If Your EMT Was Like A Banking Customer Experience…

If Your EMT Was Like A Banking Customer Experience…

Imagine you call emergency services and get an experience like today’s best banks…

You call from your home phone which they recognize. Male. Late 60s.

They use the latest demographics and analytics to determine there’s a 64% chance you’re experiencing a heart attack.

EMTs rushing to the scene

Do you want your EMT’s to act like your bank?

Immediately they rush the EMT to you home, defibrillator ready to restart your heart.

Except, they discover when they arrive, you’ve just fallen down the stairs. If they had known that, they would have brought the right equipment, but that message didn’t get to them in time.

They weren’t prepared for a fall. Plus, they’re incentivized on the time they spend on each call. So, they look around the room, pick you up off the floor and sit you down in a chair.

“Sorry we couldn’t be of much help. Call us when you need your heart re-started!”

Crazy, right?

But this story is similar to our banking customer experience today… which is getting worse, by the way.

Banks make the same three mistakes over and over again. They are:

  • Too Impersonal
  • Too Late
  • Too Short-Sighted

Great banking customer experience management is built on being able to personalize the experience in real-time in a way that builds long-term customer value.

Too Impersonal

Our banks are built on the idea that demographics tells us everything we need to know about our customers. But that concept is old. Back when we didn’t have data, demographics were all we had to go on.

Today, we have access to real-time event-based data from our customers. It’s these events that craft a customer’s financial need. Build your banking customer experience around the events that are meaningful to their lives.

Moving. Receiving extra money. Unexpected expenses. Change in spending patterns. Interactions with contact centers and branches.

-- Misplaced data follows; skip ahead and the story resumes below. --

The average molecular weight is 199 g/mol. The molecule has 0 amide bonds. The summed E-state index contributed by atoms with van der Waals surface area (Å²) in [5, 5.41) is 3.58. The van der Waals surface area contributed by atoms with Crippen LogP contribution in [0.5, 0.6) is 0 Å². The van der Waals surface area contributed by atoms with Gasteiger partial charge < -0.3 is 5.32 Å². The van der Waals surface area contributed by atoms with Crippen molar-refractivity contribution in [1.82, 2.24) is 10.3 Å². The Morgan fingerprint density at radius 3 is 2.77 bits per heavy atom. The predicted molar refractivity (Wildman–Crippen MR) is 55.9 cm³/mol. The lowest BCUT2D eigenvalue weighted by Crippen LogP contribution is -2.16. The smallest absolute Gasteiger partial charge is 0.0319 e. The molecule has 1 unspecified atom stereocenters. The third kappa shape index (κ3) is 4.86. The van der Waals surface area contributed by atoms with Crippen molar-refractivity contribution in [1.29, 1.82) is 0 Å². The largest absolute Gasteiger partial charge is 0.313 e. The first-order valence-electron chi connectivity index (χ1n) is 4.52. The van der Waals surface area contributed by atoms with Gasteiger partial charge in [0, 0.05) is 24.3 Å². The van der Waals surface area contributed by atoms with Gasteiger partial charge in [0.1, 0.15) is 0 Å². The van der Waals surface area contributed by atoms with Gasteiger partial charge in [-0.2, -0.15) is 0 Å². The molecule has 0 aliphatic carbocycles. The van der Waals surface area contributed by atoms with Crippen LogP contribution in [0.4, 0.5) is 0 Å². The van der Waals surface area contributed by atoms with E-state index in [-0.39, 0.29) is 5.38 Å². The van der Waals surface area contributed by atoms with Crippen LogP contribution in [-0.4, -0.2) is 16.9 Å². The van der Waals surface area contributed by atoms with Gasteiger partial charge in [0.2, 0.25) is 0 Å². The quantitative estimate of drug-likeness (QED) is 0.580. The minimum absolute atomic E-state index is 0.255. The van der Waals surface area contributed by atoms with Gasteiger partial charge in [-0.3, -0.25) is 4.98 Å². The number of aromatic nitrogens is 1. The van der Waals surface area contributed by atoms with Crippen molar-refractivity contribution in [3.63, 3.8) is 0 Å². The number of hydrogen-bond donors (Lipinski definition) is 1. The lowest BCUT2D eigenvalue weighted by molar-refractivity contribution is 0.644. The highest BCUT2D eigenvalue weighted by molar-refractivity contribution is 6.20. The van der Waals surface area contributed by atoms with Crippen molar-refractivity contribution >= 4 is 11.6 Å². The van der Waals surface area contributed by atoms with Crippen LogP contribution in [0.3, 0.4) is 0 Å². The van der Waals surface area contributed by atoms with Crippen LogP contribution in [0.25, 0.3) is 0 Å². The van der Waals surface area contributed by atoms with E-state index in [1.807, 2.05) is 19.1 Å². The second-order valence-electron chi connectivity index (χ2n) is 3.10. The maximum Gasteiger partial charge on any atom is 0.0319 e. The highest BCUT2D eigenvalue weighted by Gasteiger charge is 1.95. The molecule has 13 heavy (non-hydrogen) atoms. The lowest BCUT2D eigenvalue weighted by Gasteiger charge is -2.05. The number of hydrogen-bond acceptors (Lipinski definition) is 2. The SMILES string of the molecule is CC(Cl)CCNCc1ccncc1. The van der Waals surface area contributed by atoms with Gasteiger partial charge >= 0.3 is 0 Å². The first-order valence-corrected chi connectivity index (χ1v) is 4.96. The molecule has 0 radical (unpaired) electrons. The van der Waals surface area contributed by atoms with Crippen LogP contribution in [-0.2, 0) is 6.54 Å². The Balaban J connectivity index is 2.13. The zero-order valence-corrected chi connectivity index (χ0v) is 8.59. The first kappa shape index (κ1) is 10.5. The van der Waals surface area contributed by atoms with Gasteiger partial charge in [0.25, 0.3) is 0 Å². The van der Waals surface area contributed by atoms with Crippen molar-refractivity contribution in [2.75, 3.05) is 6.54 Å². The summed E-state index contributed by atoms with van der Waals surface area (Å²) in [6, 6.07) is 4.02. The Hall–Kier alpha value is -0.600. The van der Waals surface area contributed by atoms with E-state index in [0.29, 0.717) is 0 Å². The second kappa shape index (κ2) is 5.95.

These events matter.

Too Late

Our analytics are based on a batch build process that takes most banks 6 – 9 months to fully complete. That means by the time analytics reach the market, they may have been built on data that is over a half-year old.

Forget trying to leverage events that occurred yesterday….

We have to bring the information closer into the decision point. Shorten the cycle by deploying analytic systems. Don’t let analytics be a back-office function that resides in some remote office. Integrate those learnings into the front line. Otherwise, they’ll just be interesting ideas on a PowerPoint presentation.

True banking customer experience management is about reacting in real time.

Too Short-Sighted

Too often our decisions are based on short-term profit objectives like spread and profit from a single-product view. But our customers are more than just a product. Their value is defined as the sum of all of their profitable interactions over their lifetime. Not just the product they own today, but the products they could own in the future.

When our people are incentivized around short-term metrics like volume, we miss the opportunity to craft a meaningful banking customer experience.

One that makes our customer feel like we value them in the long-term.

We need to develop lifetime profitability models and make decisions to maximize it.

Learning More

Crafting profitable customer experiences in banking is key to our financial survival. I talk much more about how to do this in my new book, Seven Billion Banks: How a Personalized Banking Experience Will Save the Industry.

In fact, chapter one is all about making the case for personalization.

I hope you check it out.